By Greg Robb, MarketWatch
Reuters Enlarge Image
The Federal Reserve on Wednesday offered a more upbeat view on the economy and indicated it doesn’t expect to raise interest rates again for at least another year.
The Fed voted unanimously to leave its benchmark rate in a range of 1.5% and 1.75% at the end of its final policy meeting in Washington this year. It was the first vote without a dissent in five meetings.
The central bank also signaled it will leave rates unchanged through the end of 2020. In a press conference afterward, Chairman Jerome Powell said he’d need to see a sustained increase in inflation before raising the cost of borrowing.
“Powell was very explicit in guiding that only a ‘persistent, significant’ rise in inflation would lead him to support hikes,” economist Andrew Hollenhorst of Citibank said in a note to clients.
The Fed had cut U.S. interest rates in three successive meetings starting in July to shield the economy from a disruptive trade war with China that’s reduced business investment, harmed exports and sent the manufacturing sector into contraction.
Senior Fed officials believe the series of rate cuts has helped stabilize the economy and lower the odds of recession. They left out a mention about ongoing “uncertainties,” for instance, that was included in their statement in October.
The Fed on Wednesday said “the current stance of monetary policy is appropriate” to sustain an economic expansion, strong labor markets and inflation near its 2% target.
“Policy is somewhat accommodative,” Powell said in the press conference.
Looking ahead, the Fed’s dot-plot of interest rates forecasts by officials showed no changes next year and only one hike in 2021. Only four of 17 officials think rates might rise next year.
The view in financial markets is not quite as sanguine. Investors believe the Fed will cut rates once over the course of next year, according to CME Group. Analysts said it’s a signal investors still have lingering worries about the economy.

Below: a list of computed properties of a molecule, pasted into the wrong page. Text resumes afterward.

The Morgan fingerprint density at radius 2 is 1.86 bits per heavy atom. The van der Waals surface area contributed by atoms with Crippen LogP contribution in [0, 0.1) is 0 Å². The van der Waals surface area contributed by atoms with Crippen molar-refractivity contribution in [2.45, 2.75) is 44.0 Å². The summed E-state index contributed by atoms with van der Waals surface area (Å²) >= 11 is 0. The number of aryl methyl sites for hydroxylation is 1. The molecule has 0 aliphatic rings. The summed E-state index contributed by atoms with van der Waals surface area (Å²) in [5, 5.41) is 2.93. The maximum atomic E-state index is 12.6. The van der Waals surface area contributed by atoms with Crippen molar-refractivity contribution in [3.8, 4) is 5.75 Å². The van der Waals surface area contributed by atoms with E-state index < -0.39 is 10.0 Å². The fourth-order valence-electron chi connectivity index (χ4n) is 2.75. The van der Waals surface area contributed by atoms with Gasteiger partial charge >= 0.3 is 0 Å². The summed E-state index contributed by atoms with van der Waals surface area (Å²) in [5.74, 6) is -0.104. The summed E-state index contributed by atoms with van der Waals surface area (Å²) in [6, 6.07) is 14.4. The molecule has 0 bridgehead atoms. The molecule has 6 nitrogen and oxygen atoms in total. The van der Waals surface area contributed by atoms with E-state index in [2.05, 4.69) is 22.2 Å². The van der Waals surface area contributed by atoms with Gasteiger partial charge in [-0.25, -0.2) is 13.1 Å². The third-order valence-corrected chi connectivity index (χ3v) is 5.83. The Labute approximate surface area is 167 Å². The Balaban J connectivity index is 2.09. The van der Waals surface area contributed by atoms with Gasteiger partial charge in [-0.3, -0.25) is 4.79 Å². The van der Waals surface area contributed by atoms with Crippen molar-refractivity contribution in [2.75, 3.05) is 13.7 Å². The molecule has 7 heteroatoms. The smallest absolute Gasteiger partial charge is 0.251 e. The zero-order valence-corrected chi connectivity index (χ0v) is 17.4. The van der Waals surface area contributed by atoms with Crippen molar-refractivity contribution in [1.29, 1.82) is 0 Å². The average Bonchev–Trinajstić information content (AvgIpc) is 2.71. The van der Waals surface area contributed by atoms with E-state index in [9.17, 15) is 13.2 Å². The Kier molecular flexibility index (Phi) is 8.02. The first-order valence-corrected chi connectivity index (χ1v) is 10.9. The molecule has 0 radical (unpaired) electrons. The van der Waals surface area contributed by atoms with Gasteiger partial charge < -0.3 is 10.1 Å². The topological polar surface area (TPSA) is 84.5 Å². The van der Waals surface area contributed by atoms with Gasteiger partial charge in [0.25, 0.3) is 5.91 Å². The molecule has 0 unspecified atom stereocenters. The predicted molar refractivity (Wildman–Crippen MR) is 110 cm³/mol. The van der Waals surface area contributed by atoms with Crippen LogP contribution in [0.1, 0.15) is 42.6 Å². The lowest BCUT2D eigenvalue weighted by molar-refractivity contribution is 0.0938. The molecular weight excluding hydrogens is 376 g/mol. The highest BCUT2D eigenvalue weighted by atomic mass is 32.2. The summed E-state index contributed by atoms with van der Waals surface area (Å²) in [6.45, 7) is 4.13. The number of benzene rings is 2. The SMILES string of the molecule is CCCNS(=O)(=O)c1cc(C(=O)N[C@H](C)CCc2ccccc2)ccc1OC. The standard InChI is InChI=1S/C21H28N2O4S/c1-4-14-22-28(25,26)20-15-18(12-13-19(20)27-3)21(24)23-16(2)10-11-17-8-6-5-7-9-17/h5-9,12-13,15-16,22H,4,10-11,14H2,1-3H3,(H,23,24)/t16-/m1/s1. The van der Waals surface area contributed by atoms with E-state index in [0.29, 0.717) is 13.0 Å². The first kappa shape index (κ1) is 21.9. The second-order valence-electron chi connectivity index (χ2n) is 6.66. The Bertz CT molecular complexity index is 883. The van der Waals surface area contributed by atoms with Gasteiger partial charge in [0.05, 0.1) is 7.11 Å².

The Fed’s statement and its economic forecasts show the central bank is more upbeat.
The Fed lowered its forecast for the unemployment rate in 2020 to 3.5% from 3.7%, but inflation is still expected to remain a tick below 2% for the full year.
The bank also predicted gross domestic product — how fast the economy is growing — will expand at or slightly below a 2% annual pace for the next three years. That’s roughly how fast the U.S. has been growing since it exited the Great Recession more than 10 years ago.
Jan Hatzius, chief economist at Goldman Sachs, said the Fed’s three rate cuts deserve a lot of credit. The Fed’s dramatic shift from planning at the start of 2019 to hike rates to eventually cutting three times has eased financial conditions and bolstered the outlook for the economy.
What could give the economy another boost is a dialing down in U.S.-China trade tensions after a flurry of tit-for-tat tariffs that came to a crescendo over the summer. The two countries are trying to finish the first phase of what they hope is a broader agreement that resolves longstanding trade disputes between the world’s two largest economies.
A Dec. 15th deadline for new tariffs on imports from China still has not been delayed, however, and a trade truce has still not been secured.
Stocks /zigman2/quotes/210598065/realtime DJIA +0.17% /zigman2/quotes/210599714/realtime SPX +0.06% rose slightly after the Fed decision. Yields on the benchmark 10-year Treasury /zigman2/quotes/211347051/realtime BX:TMUBMUSD10Y 0.00% slipped to 1.80%.